But if you use a concert algorithm that's customized to your existing tastes, how much great live and local music do you end up missing?
A comprehensive local concert guide – put together by a radio station (or a cluster of them) – is a logical extension of what hometown music radio is all about – helping consumers enjoy their favorite genres, tunes, and artists in both recorded and live venues. Or at least that's the way it used to work.
And as my Dad used to say, in most markets, providing accessible concert and entertainment information – say in a mobile app – is a hole you can drive a truck through. I opened up Apps on my iPhone, searched “Detroit concerts” and ended up with Stub Hub, followed by a weird app I've never seen – with a 1-star rating. The Motor City remains one of the top concert-going towns in America. Tell me a dedicated concert and events app couldn't rake it in, complete with ads and sponsorships, coupons, and other related revenue.
Yet, so few radio stations have optimized their mobile presence by creating a dedicated local concert and events app. I checked with our team at jacapps where we've developed more than 1,300 apps most of which are radio-centric. And the best they can do is an app for WWOZ, the eclectic public radio jazz station headquartered in New Orleans.
Or imagine a skill on your Alexa devices that would provide you concerts, shows, and club nights going on in Savannah or San Diego this weekend. That's something any radio station or cluster could produce for the Alexa and Google platforms, as well as a website that would likely be heavily trafficked.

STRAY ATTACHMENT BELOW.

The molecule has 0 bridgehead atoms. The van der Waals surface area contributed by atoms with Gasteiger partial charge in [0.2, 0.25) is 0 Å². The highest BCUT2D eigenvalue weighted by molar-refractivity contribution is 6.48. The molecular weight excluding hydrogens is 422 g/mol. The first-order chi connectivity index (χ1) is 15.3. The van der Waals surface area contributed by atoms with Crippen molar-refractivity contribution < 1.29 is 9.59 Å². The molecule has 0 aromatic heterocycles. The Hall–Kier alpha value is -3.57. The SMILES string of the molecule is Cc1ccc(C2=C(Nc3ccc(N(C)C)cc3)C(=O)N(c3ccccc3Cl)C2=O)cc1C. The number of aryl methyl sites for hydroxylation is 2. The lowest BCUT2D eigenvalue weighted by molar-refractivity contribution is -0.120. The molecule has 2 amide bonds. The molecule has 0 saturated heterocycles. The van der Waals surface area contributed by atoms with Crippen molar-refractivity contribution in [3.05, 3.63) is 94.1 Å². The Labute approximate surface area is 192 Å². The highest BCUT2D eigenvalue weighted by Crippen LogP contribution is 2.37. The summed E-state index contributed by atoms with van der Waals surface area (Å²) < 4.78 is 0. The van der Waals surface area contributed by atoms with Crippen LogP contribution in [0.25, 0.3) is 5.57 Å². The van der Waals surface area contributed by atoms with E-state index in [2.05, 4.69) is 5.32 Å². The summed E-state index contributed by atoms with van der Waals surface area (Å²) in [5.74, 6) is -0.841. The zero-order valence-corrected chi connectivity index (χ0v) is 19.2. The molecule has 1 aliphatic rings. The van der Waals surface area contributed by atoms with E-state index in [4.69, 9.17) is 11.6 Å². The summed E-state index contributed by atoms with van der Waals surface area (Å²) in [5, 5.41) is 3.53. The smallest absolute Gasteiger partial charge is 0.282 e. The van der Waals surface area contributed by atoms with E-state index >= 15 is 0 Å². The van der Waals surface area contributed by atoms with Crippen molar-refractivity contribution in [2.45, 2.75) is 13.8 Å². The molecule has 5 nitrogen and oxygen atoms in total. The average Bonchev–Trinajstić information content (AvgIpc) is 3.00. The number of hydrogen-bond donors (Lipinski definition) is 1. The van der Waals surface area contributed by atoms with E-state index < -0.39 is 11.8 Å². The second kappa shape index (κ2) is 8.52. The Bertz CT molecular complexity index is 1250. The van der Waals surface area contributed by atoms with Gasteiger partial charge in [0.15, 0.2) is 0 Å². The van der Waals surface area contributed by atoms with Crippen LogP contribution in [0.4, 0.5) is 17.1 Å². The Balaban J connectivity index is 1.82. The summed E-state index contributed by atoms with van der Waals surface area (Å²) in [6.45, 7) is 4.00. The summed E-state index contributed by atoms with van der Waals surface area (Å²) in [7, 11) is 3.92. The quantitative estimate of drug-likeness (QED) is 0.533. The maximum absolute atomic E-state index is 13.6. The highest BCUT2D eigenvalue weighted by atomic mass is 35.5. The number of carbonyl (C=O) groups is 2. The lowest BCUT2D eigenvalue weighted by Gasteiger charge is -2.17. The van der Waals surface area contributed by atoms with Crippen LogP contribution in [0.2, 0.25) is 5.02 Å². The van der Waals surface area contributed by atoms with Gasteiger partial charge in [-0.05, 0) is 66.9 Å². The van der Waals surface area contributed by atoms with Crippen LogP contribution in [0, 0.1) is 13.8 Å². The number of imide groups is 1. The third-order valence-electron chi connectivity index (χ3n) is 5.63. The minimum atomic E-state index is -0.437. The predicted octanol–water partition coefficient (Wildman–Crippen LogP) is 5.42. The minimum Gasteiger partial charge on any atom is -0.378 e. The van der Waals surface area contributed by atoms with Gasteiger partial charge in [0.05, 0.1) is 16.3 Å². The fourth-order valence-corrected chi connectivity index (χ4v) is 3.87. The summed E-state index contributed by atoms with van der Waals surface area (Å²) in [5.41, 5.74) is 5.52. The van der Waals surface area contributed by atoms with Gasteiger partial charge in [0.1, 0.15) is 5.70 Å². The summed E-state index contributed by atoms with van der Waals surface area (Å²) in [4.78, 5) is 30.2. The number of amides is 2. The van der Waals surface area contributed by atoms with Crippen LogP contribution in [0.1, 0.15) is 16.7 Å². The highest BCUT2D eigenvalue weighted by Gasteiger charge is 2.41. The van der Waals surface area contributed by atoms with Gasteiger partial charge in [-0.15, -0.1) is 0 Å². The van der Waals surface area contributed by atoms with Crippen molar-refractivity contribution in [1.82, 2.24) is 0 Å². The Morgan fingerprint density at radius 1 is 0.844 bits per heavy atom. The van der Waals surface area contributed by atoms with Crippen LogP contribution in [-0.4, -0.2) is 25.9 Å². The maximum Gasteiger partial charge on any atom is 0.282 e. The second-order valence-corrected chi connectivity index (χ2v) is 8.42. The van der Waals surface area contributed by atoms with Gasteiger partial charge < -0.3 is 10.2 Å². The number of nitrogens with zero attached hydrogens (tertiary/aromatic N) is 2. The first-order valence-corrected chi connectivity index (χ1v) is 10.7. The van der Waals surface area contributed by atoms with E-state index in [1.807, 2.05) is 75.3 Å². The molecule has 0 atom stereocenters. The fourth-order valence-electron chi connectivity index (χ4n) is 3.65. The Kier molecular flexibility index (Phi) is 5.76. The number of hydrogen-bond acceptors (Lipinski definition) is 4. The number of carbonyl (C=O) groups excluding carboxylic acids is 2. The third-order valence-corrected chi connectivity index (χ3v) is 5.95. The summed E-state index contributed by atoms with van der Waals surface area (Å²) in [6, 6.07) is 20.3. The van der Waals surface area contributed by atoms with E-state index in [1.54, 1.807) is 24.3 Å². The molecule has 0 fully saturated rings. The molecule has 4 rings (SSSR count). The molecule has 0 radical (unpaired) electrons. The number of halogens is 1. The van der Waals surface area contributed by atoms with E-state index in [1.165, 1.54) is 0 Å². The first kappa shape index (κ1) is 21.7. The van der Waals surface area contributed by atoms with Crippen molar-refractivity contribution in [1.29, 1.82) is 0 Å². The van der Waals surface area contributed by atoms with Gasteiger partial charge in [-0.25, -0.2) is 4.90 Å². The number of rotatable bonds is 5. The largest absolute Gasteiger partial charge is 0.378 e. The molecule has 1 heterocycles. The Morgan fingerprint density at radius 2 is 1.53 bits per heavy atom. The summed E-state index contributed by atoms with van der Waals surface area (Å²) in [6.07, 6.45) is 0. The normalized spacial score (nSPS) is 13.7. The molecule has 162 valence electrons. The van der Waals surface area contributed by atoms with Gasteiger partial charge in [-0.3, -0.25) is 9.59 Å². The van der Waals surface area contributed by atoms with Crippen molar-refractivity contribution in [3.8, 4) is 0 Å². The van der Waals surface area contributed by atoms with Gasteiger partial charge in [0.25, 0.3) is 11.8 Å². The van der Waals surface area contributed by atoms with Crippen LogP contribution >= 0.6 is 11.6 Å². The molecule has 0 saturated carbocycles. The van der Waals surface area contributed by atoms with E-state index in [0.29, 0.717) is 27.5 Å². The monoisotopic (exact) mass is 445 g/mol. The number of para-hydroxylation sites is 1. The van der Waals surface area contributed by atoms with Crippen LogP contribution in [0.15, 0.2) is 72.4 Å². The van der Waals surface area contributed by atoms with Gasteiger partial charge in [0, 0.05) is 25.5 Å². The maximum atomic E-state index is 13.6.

When I see music brands like Spotify scooping up these local opportunities, they're taking money off the table that once belonged to radio. Just because airing this information may not make sense for any number of reasons, using the power and reach of radio brands to provide this information – and make money from it – just makes good sense.
At CRS last week, researcher Mark Ramsey admonished Country radio programmers for not being more proactive with mobile apps. He pointed out apps that merely Xerox the station's audio in stream form is missing the mobile opportunity. As Mark noted,
“Smartphones are how fans get ‘radio' today. That’s no longer theoretical and ‘on the way' – it’s now here. The smartphone, not the smart speaker, is the center of the universe. 18-44 year old Country fans are AS likely or MORE likely to use smartphones to ‘often' listen to audio entertainment and information than they are to use ‘a regular radio or car radio.' The radio industry at large focuses too much on re-purposing their over-the-air content on smartphones and not nearly enough at giving people what they want on those devices the way they want it.”
Mark was at a Country gathering. He could have been addressing a group of Classic Rock, Hip-Hop, public or Christian radio programmers and managers. The increasingly lost mobile app opportunity has been there from the beginning, but slipping away every time you read a story like this one about Spotify and RA's collaboration to own the local concert scene.